"imagine my hairy ass mooning you" Yes, you are. Nor have you been able to respond to any points made here or on the opposing editorial. You are nothing more than a troll seeking attention. And from the look of your Facebook page, you live in your mother's attic.
jack Johnson February 03, 2013 at 07:29 PM
Nobody will mistake you for human. Especially since you cannot provide any kind of intelligent, fact-based reply to the issue you have been schooled on.
stephen v. martino February 04, 2013 at 06:32 AM
Turns out Lawrence and "Jack" are out-of-state payday loan insiders, with no interest in what's going on here, aside from the paycheck they earn from their predatory puppet masters. "Mr. Johnson's" real name is Jackson Strain and he can be reached at the Fairness to Payday Lenders Society, and his email is bizmaven9@gmail.com. And, Mr. Meyers has been a payday insider for years...his articles have appeared in numerous states where payday lending has been banned. You've both been dismissed. Scram!!!
Joe Richer February 04, 2013 at 01:33 PM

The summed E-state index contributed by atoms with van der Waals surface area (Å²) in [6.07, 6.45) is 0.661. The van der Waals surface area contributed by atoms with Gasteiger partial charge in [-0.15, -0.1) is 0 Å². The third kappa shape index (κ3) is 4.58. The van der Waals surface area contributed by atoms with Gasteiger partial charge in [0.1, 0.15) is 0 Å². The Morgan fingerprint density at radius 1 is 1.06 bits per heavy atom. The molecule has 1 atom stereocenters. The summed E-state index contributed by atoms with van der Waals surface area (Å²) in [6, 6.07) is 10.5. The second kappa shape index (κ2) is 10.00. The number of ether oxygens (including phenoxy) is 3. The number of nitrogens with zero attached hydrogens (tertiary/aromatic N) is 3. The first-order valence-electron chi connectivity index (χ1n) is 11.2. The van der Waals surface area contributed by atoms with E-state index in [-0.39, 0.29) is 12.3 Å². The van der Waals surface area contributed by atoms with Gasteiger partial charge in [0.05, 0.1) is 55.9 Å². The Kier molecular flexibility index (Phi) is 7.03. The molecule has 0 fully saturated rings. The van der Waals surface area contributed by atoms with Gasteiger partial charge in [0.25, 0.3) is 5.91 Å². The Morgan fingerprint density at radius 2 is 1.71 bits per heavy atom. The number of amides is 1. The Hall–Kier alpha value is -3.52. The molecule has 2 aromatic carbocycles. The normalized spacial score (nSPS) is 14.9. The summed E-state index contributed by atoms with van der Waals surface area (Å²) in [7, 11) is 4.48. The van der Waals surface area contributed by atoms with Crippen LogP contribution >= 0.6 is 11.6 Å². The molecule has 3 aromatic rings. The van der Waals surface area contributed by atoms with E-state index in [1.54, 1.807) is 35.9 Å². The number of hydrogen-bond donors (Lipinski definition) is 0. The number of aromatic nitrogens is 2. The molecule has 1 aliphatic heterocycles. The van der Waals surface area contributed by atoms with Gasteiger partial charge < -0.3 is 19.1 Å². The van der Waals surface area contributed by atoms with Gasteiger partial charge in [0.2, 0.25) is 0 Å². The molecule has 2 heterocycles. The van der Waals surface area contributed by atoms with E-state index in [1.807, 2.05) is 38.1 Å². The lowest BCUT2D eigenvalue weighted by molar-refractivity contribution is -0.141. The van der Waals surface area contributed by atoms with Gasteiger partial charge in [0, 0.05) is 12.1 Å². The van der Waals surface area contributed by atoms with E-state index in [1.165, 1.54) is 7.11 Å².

This note could have not effect on my arguments. We live in a nation of free men and women. So long as there is no taint of force, fraud, or monopoly I would not stand between a willing buyer and a willing seller. These lenders force no one to borrow from them. You've presented no evidence that they lie about their terms (fraud), and I see banks and lending institutions everywhere (monopoly). So just what is the problem? Are you going to tell everyone who I really am next in order to refute logical arguments? I would ask everyone to argue with more decorum and civility.,,and facts.
jack Johnson February 04, 2013 at 06:51 PM
Joe is quite right. And the last thing he needs to do is learn from you -- a person who consistently relies on ad hominem arguments rather than address factos, and sends me emails loaded with profanity. All anyone needs to do is read: http://cranston.patch.com/articles/letter-payday-loans-are-good
Benjamin John Coleman February 04, 2013 at 10:37 PM
10 Dirty Secrets of Payday Lending: http://www.ripayday.org/?p=191
stephen v. martino February 05, 2013 at 02:24 AM
http://www.ripayday.org/?p=31 View and sign the petition for payday lending reform in RI, by clicking the link above.
jack Johnson February 10, 2013 at 05:21 PM
Martino deleted his scatological rants. I guess he's trying to scrub his history so the legislators will take a debt collector "seriously". Fortunately, I have the screenshots and his equally unhinged emails.